It is a rare show that does not reveal all its secrets at first glance. It is on perhaps my third viewing of this episode that I am inspired to offer my opinion of it. There was much here that spoke specifically to me (please note this distinction), especially those questions of falsehood that seem, in my mind, to surround the church. I consider the two family members involved in the furtherance of brother Jerome's canonization, and I see two distinct sides. The elder Sullivan seeks to build a "cult of personality," willing to take at face value highly dubious documents for the sake of this image that might draw more followers to a faith whose very fabric is contaminated by his actions. And then there is the younger Sullivan, who believes that the purpose of the charity should be considered in the good works they do, which, his father says, his son could do "from a shoe-box in Brooklyn" once the foundation was his to run. I think I've had conversations quite similar with my own parents about social responsibility, and so this conflict between these two struck a chord within me. The "villain" of this episode was the sort that I find the most mentally and emotionally stimulating. Bennett was not evil. His circumstances were human, and tragic, and in the particular way of this show, I could see his lonely path to corruption and I sympathized with him. This was one of several episodes that put forth a comparison between Goren and the villain, and in this case I find it to be subtle and artful. Bennett's mother suffered from a mental illness, a manic-depressive compulsion which prompted her to banish material things, including her son's possessions. When Goren learns of this habit, a connection is made between himself and Bennett, the sort of unique connection that is his best tool in solving cases. When he speaks to Bennett about the motivation for his crime, he is speaking from an understanding. Bennett's mother "took away his stability." But while Goren sympathizes with him, he is unable to look on him without scorn. In a sense, he admires Bennett's talent. Refers to him as extraordinary and genius: remarkable praise coming from him. But this fulcrum of empathy between the detective and the criminal ended when Bennett chose to "use the venom" that his mother gave him to commit cheat, to lie, and to kill. It is perhaps one of the most telling moments about who Robert Goren really is. A man who has channeled the sort of misfortune and disappointment that turns some into criminals, into a person that saves others from them.moreless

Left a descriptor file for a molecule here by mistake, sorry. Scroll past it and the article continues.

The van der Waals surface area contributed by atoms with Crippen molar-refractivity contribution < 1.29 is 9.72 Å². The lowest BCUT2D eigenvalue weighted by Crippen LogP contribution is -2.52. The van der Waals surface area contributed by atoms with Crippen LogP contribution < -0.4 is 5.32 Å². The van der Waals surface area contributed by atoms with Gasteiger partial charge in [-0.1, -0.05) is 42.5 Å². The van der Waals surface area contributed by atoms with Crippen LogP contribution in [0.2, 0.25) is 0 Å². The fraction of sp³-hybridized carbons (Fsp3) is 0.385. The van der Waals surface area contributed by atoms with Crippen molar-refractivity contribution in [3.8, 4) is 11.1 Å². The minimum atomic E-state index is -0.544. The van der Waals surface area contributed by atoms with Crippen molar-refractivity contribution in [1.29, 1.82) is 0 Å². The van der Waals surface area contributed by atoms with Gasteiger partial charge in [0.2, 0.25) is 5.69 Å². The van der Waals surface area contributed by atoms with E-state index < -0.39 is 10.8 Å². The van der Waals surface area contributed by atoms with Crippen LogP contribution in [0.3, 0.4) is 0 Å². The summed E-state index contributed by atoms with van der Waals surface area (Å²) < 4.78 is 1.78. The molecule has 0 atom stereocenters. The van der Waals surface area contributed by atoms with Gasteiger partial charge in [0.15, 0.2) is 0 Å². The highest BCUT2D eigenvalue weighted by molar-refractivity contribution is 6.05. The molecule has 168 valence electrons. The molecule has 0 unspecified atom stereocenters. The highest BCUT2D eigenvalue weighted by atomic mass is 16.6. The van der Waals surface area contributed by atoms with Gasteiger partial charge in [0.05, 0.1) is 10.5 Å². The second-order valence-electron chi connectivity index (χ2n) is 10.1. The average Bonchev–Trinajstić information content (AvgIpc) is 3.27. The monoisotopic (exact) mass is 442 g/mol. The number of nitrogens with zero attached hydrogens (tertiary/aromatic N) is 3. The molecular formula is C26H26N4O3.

• A grandma who worked at a rehab house is murdered in a most original way - a gift box houses an exploding lye-filled balloon. Goren and Eames must solve an unusual riddle involving the canonization efforts for a certain Brother Jerome.moreless